If you’re a regular reader of the site you’re probably pretty familiar with the above image by now. It’s a cheeky little photo of an orange and a white hen’s egg engaged in a tender embrace. It was shot for us by Italian photographer Maurizio Di Iorio, a creative we’d not had the pleasure of working with before. We’ve known his work for a long time though and have always been enamoured with his still life imagery – although he’s equally adept at capturing the female form with similarly striking results – and decided he was the man we needed to take on the challenge of our first ever photographic front cover.
In the interest of transparency, and to reveal a little bit of our process, we thought we’d show you how we got to the final image. It’s always easy when you’re happy with the end result to forget that it took lots of time, energy and conversation to reach it, but we went down a whole lot of different routes in early stages of this new cover. There were flowers, strawberries and brightly-coloured rubber gloves; we had purples and pinks and a really jarring red. And there was that weird potato too (which I’m still pretty fond of). Anyway, here they are in chronological order for your enjoyment. Maybe next time we’ll stick a potato on the cover.
Printed Pages Spring 2014 is available to buy now!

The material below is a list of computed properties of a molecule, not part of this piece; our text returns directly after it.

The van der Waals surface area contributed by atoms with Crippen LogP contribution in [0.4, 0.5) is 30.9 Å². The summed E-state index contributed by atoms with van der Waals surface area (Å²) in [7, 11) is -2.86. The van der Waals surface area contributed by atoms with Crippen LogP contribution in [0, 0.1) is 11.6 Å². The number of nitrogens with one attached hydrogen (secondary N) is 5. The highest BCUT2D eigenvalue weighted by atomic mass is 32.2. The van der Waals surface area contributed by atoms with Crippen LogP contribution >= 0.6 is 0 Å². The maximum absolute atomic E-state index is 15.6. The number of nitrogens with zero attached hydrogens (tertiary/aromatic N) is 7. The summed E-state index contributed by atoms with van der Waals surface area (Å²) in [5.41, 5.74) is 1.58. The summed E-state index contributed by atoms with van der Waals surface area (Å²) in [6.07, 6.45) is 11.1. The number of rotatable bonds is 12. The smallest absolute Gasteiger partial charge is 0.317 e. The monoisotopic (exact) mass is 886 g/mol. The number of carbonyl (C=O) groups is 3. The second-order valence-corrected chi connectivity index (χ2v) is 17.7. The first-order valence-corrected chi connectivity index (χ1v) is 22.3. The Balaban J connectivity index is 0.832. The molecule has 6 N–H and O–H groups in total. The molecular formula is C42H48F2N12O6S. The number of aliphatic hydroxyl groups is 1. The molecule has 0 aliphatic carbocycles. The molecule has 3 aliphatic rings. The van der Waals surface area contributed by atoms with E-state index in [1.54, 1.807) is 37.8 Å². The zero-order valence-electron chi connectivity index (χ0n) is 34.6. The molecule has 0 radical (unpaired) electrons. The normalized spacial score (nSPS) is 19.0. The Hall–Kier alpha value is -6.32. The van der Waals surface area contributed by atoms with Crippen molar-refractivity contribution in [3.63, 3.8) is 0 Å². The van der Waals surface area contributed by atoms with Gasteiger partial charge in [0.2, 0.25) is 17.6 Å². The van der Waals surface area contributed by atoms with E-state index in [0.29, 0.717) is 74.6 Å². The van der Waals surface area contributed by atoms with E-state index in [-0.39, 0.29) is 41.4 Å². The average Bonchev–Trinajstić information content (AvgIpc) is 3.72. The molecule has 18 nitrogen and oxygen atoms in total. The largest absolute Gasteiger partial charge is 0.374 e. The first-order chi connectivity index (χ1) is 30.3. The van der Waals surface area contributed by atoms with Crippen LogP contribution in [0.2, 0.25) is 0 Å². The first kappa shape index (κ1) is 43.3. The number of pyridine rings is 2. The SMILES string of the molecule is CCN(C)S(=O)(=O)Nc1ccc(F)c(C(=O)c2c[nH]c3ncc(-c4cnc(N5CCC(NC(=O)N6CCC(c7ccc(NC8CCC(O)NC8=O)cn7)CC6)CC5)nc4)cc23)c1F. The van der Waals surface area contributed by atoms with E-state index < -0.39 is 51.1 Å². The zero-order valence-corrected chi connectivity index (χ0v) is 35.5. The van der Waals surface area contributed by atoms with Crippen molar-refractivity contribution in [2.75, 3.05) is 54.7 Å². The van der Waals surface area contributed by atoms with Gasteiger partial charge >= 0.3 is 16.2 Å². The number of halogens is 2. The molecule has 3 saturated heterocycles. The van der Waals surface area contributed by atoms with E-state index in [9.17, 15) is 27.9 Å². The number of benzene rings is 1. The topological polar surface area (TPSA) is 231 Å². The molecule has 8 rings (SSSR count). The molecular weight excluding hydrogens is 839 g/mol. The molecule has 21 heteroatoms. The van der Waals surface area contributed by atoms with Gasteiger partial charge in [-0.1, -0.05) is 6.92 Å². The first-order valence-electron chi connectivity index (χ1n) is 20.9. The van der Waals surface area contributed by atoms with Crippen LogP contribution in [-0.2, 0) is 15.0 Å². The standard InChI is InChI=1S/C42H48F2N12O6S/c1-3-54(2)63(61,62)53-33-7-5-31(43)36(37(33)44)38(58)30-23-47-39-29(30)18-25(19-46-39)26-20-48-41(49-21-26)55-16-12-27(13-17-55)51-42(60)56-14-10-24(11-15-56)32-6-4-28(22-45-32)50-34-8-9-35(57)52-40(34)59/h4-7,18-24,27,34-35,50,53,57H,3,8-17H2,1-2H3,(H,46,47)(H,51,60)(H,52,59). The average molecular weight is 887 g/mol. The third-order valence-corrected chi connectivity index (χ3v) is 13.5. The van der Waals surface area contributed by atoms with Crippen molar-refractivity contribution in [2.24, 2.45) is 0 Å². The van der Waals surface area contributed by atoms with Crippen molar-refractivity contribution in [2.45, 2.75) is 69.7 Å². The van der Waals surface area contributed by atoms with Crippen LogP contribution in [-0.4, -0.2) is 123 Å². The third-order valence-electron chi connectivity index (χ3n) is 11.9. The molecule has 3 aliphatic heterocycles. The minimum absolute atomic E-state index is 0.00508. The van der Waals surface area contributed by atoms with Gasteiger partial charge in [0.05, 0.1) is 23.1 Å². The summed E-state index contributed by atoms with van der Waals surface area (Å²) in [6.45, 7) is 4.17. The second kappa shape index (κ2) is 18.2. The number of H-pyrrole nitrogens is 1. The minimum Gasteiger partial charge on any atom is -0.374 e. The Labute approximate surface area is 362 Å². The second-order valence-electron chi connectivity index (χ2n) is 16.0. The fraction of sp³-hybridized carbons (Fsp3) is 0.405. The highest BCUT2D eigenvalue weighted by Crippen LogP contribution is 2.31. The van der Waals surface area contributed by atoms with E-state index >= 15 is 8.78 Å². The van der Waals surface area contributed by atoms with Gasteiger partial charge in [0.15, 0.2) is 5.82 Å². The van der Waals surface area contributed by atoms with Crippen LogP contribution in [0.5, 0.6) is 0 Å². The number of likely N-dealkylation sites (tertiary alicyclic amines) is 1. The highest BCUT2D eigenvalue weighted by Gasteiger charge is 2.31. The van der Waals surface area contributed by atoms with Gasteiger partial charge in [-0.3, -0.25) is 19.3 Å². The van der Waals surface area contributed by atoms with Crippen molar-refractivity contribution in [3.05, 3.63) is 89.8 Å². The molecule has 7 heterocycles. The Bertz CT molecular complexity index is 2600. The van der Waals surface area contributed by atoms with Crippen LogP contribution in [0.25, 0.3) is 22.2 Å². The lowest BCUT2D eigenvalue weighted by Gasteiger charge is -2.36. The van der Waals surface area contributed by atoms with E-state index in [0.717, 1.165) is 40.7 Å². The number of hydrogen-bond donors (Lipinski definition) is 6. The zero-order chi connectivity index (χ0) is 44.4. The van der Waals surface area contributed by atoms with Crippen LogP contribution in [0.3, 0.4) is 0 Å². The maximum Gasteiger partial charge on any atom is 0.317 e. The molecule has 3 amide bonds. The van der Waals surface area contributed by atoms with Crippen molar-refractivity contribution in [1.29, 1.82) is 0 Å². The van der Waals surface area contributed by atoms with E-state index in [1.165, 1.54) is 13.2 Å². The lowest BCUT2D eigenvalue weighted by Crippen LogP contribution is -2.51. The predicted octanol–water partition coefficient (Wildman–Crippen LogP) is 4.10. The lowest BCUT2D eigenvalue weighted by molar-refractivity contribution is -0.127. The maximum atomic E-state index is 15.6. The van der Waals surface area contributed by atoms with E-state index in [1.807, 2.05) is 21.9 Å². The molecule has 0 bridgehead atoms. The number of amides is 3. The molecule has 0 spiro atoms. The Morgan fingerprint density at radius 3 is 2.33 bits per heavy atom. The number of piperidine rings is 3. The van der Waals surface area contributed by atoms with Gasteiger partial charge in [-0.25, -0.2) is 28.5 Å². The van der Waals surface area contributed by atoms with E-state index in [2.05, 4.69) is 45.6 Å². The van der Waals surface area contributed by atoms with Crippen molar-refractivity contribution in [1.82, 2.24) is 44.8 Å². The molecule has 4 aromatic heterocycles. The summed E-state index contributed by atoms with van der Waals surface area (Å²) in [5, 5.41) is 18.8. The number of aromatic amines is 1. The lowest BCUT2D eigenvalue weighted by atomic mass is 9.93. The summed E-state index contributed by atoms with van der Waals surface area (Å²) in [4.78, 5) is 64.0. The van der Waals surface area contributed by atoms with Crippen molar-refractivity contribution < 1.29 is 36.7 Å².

- The sun is out, and Best of the Web is here to offer some shade
- Jonathan Castro’s vibrant designs are a realisation of his research and exploration
- Friday Mixtape: top picks from ten years of Field Day
- A retrospective look at Latif Al Ani’s photographs of Iraq’s “golden age”
- Olimpia Zagnoli illustrates How to Eat Spaghetti Like a Lady
- Cost-effective, beautiful shit: an interview with the Deadbeat Club
- YouTube releases its first own-brand font, YouTube Sans, inspired by the play button
- Inside Susan Kare’s sketchbooks are the makings of Mac’s graphic interfaces
- The return of the hovering art director: we asked comic artist Nadine Redlich to peer inside agency life
- Photographer Raymond Rojas captures the “magic” in Disneyland Paris
- Stefan Sagmeister speaks to It's Nice That about The Beauty Project
- Seattle-based illustrator Kelly Bjork depicts languid ladies and neat interiors